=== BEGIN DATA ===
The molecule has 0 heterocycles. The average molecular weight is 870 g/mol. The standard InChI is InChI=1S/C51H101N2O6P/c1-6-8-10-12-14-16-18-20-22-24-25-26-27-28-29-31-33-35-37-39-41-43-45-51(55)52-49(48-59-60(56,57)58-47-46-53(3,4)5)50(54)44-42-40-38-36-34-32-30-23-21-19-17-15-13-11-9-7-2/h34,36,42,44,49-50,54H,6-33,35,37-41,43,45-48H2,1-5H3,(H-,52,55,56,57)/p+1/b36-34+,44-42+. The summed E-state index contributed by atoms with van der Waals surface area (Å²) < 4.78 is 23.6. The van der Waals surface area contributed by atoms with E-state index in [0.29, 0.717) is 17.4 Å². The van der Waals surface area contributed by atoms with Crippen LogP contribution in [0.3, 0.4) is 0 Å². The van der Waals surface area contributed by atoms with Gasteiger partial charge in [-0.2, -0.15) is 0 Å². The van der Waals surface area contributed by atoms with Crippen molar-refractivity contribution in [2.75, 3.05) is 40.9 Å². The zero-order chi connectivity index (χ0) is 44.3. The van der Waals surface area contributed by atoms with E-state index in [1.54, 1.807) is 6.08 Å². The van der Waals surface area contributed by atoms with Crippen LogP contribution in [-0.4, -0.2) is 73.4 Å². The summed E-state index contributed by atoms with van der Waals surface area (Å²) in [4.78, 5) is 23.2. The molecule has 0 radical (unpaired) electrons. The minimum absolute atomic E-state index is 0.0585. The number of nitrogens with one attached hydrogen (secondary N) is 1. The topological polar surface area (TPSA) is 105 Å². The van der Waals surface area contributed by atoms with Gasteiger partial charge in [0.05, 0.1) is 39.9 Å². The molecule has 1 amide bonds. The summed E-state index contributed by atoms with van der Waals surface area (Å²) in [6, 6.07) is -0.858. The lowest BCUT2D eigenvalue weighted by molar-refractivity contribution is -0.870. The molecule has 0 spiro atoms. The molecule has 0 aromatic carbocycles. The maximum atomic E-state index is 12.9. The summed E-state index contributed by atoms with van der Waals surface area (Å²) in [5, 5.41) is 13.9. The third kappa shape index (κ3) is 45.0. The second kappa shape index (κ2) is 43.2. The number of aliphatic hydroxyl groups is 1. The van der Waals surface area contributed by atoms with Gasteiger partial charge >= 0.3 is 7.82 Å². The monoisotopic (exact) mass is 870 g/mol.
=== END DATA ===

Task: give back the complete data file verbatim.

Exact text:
The molecule has 0 heterocycles. The average molecular weight is 870 g/mol. The standard InChI is InChI=1S/C51H101N2O6P/c1-6-8-10-12-14-16-18-20-22-24-25-26-27-28-29-31-33-35-37-39-41-43-45-51(55)52-49(48-59-60(56,57)58-47-46-53(3,4)5)50(54)44-42-40-38-36-34-32-30-23-21-19-17-15-13-11-9-7-2/h34,36,42,44,49-50,54H,6-33,35,37-41,43,45-48H2,1-5H3,(H-,52,55,56,57)/p+1/b36-34+,44-42+. The summed E-state index contributed by atoms with van der Waals surface area (Å²) < 4.78 is 23.6. The van der Waals surface area contributed by atoms with E-state index in [0.29, 0.717) is 17.4 Å². The van der Waals surface area contributed by atoms with Crippen LogP contribution in [0.3, 0.4) is 0 Å². The van der Waals surface area contributed by atoms with Gasteiger partial charge in [-0.2, -0.15) is 0 Å². The van der Waals surface area contributed by atoms with Crippen molar-refractivity contribution in [2.75, 3.05) is 40.9 Å². The zero-order chi connectivity index (χ0) is 44.3. The van der Waals surface area contributed by atoms with E-state index in [1.54, 1.807) is 6.08 Å². The van der Waals surface area contributed by atoms with Crippen LogP contribution in [-0.4, -0.2) is 73.4 Å². The summed E-state index contributed by atoms with van der Waals surface area (Å²) in [4.78, 5) is 23.2. The molecule has 0 radical (unpaired) electrons. The minimum absolute atomic E-state index is 0.0585. The number of nitrogens with one attached hydrogen (secondary N) is 1. The topological polar surface area (TPSA) is 105 Å². The van der Waals surface area contributed by atoms with Gasteiger partial charge in [0.05, 0.1) is 39.9 Å². The molecule has 1 amide bonds. The summed E-state index contributed by atoms with van der Waals surface area (Å²) in [6, 6.07) is -0.858. The lowest BCUT2D eigenvalue weighted by molar-refractivity contribution is -0.870. The molecule has 0 spiro atoms. The molecule has 0 aromatic carbocycles. The maximum atomic E-state index is 12.9. The summed E-state index contributed by atoms with van der Waals surface area (Å²) in [5, 5.41) is 13.9. The third kappa shape index (κ3) is 45.0. The second kappa shape index (κ2) is 43.2. The number of aliphatic hydroxyl groups is 1. The van der Waals surface area contributed by atoms with Gasteiger partial charge >= 0.3 is 7.82 Å². The monoisotopic (exact) mass is 870 g/mol.